Shadow chancellor Ed Balls has expressed distaste at politicians doing photoshoots with their children - the day after Ed Miliband was pictured at home with his family.
In an interview, Mr Balls said he would "never ever" allow such images to be used, no matter how "short term, tactical and tempting" it might be.
The Labour leader was seen on the front page of the Daily Mirror yesterday cuddling younger son Samuel, while wife Justine held two-year-old Daniel.
Further pictures inside showed the parents playing with their children in front of a Christmas tree.
The highly personal portraits emerged with Mr Miliband under pressure over poor opinion polls and badly-received showings in the Commons.
David Cameron has previously taken part in similar photoshoots.
However, speaking to the Fabian Review, Mr Balls indicated he and wife Yvette Cooper - the shadow home secretary - would not involve their son and two daughters in such publicity.
"The most precious thing for me and us is definitely protecting our children so that they can be who they want to be," he said.
Without mentioning the Prime Minister or Mr Miliband, the shadow chancellor added: "However short-term, tactical and tempting it might be to have pictures on the front of a Sunday magazine, we would never, ever do that."
It is not clear whether the interview was carried out before the Mirror article appeared.
Mr Balls dismissed suggestions that he wanted to unseat Mr Miliband, whom he lost to in last year's leadership contest.
He insisted he backed the leader "100%" and warned against the party "turning in on itself", but added: "Who knows what will happen in life?"
"I want to be Chancellor," Mr Balls said. "As I sit here today, I'm happy that is the summit of my ambition. (But) God knows what can happen in life."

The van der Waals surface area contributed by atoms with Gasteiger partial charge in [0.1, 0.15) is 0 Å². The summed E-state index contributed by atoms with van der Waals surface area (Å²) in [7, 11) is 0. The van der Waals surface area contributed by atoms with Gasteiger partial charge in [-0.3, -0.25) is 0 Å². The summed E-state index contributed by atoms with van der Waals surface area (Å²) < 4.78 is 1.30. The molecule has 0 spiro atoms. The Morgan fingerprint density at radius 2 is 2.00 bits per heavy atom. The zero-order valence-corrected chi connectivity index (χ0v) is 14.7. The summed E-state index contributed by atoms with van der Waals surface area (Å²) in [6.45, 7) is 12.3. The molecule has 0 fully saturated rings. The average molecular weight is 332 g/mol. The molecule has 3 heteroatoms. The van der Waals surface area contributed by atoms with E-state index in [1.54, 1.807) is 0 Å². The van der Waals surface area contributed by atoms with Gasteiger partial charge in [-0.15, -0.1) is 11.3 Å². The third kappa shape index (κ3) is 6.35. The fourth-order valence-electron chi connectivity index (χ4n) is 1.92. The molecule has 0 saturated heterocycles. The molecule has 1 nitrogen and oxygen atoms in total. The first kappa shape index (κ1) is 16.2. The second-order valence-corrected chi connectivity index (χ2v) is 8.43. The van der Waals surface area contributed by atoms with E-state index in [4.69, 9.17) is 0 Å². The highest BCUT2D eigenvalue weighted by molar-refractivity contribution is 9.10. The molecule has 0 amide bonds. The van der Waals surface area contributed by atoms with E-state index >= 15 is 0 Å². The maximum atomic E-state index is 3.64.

The former Cabinet minister said he believed Mr Miliband was "preparing the ground" and the electorate would eventually recognise the arguments Labour was putting forward.
"I've said to Ed (Miliband) a number of times: 'You have to be good at opposition. You've got to be the answer to the big question,"' he said.
"The best moment he's had so far on doing that politically was phone hacking, though maybe that wasn't a cut-through moment for my constituents in Morley in quite the way it was in Westminster."
Mr Balls went on: "You have to prepare the ground so that when the question is asked, you are the answer. That's what he's doing."
The shadow chancellor also disclosed that he had taken advice from former Prime Minister Tony Blair - with whom he has had a stormy relationship - before drafting his response to George Osborne's autumn statement.
Despite pledging to eschew family photoshoots, Mr Balls does give a glimpse into his home life.
"We have a continual debate about whether the presents should arrive in pillow cases or socks," he said. "I think pillow cases. Yvette thinks socks.
"My argument is that, with socks, you get less in."
Asked whether he was limiting his children's gifts to reflect the country's economic hardship, he replied: "It all comes from Father Christmas."
An aide to Mr Balls said the interview had taken place on December 1.
Mr Balls and Mrs Cooper had taken a "consistent approach" to coverage of their family life, he added.
The shadow chancellor was said to be setting out what he thought was right for his own family, rather than attacking the choices others made.